Sevro is hands down my favorite. He sort of reminds me of San from Princess Mononoke if San went fucking insane. And that’s a good thing. A GREAT thing. I’m not quite sure how, but he’s awesome. He also kills someone with his fingernails and that’s just the best thing ever.

Matteo is hilarious and I love him. It's sad that he's hilarious too, every time he does something that I think is funny, I laugh and immediately feel bad. It's the Society's fault that he's hilarious and loveable and I wonder what he would be like on his own nature.

Mustang is also awesome, and the single smartest character in this book, I think. She provides a foil to Eo in a lot of ways, but pales in comparison. Not because she does, because I may like her better, but because this is Darrow's POV, so of course everyone will pale with Eo. So if anyone has anything bad to say about Mustang, please direct them towards me.

Also, the Proctors. OH! The Proctors. I will skin each and every one of the Proctors, Moriarty style.

Titus. Misunderstood and angry Titus. And you feel bad for him once he slips and you realize what's driving his hatred and poor leadership.

Pax. Sweet Pax.

I am also a HUGE mythology nerd. Greek mythology gets more spotlight than Roman, so it’s nice to see Roman mythology get a bit of sun. The book acknowledges that the Romans bastardized Greek mythology too, which is a nice plus.

The government IS oppressive too. It’s none of this whiny “I can’t have rice on Tuesday, OMG, my awful life!” dystopian that’s NOT DYSTOPIAN AT ALL!

The government controls food supplies until people barter sex for food, it rigs who gets bonuses, the hierarchy determines your jobs and some breeding goes into it as well. If you’re an artist, they literally DRUG you so that you can think of crazy shit to paint later. Seriously. And that’s not a bad hierarchy to be in.

The top hierarchy? The Golds? They still fight to the death. They’re oppressing and killing off their own selected! Because Golds should still fear Golds, because that is how this society works. Nothing is granted, everything is taken.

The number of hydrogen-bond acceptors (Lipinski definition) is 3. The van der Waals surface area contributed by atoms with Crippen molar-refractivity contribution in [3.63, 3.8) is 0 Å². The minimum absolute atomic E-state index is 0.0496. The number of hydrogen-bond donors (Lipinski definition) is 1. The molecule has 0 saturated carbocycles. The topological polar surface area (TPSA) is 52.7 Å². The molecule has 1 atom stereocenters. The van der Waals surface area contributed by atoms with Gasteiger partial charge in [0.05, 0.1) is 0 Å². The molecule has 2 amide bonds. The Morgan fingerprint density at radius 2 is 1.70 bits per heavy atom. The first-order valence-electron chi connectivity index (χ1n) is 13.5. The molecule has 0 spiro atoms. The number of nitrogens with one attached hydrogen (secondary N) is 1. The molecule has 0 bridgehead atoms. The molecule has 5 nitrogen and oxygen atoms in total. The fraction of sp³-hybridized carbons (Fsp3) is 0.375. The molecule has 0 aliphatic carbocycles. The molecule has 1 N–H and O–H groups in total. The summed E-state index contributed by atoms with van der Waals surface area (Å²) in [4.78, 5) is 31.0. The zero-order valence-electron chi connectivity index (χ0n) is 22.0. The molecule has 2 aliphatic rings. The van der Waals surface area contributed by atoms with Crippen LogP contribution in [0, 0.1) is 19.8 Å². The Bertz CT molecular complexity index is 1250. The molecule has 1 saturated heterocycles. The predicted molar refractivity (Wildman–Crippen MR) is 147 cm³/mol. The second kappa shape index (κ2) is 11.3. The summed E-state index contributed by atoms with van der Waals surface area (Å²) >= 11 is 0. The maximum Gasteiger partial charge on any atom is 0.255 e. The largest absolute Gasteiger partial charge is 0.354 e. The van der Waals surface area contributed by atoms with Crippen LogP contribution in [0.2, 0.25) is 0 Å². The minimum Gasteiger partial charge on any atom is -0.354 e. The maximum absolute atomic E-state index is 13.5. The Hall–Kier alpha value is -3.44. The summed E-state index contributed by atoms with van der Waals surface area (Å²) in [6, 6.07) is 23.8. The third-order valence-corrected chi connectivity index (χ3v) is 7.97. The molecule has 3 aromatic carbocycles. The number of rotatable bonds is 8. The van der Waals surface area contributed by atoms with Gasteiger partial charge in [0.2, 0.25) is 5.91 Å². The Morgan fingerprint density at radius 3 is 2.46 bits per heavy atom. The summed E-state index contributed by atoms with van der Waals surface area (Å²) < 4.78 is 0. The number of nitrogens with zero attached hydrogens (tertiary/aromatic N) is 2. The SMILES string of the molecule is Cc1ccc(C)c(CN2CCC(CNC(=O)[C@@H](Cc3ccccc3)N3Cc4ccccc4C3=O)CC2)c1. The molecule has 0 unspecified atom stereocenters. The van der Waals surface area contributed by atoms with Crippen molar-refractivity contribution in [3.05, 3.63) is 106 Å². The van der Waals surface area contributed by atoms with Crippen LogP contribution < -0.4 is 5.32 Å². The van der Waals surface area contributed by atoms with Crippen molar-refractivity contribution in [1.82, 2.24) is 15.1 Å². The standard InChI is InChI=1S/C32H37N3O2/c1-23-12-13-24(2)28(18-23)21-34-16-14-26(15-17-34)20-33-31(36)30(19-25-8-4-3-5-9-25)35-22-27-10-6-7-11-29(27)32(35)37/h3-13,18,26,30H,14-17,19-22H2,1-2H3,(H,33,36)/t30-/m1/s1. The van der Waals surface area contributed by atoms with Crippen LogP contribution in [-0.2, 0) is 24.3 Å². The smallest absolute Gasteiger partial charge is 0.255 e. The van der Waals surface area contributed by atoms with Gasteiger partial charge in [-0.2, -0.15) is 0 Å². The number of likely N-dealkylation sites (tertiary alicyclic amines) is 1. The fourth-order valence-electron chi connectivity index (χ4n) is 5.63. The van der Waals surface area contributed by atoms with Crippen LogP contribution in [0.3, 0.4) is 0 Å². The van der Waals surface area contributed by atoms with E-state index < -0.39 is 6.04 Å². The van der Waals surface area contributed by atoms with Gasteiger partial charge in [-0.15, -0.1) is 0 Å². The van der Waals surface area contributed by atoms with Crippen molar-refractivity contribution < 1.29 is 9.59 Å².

This is a book with a lot of political research behind it too. You have some of Hobbes’ theory with the beginning of Mars and a sprinkle of Rousseau as well. This book explores what it would be like if society were stripped away from us, if we had to learn to rule and govern on our own.

Special scenes of note, though I refuse to spoil anything since everyone should read this book; the Alexander the Great scene I mentioned above, there’s a scene with Apollo, and a scene with Fritchner. Some of Darrow’s one liners are just awesome.

There are a few things that left me wanting in this book. Very few and far between, but I wouldn’t be doing the review justice if I didn’t mention it. Even on reread, I still hate the prologue. I only hate the prologue because of the style though, which you see in the first few chapters before it’s abandoned. Very early on, a TON of the sentences aren’t truly sentences. It’s strange, like they should have a comma but instead have a period. It gets a bit annoying when I have to reread a sentence a few times, but the author dropped the choice early on.

Also, I wish we could see a bit more detail into how the Colors are bred. It would give a better view on how the Golds are keeping up such an absolute oppression. It seems only the lowReds are lied to, so what’s stopping all the other Colors from revolting? There was a mention that Pinks had brittle bones, but that was one of the only hints I noticed.

Those above comments? They really don’t mean anything. This is the best YA book I’ve read since I read A Monster Calls.... And that’s saying a lot! I mean, have you read Daughter of Smoke and Bone? Yeah, it’s better than that.

Read this book. I don’t care if you have to kill someone’s brother.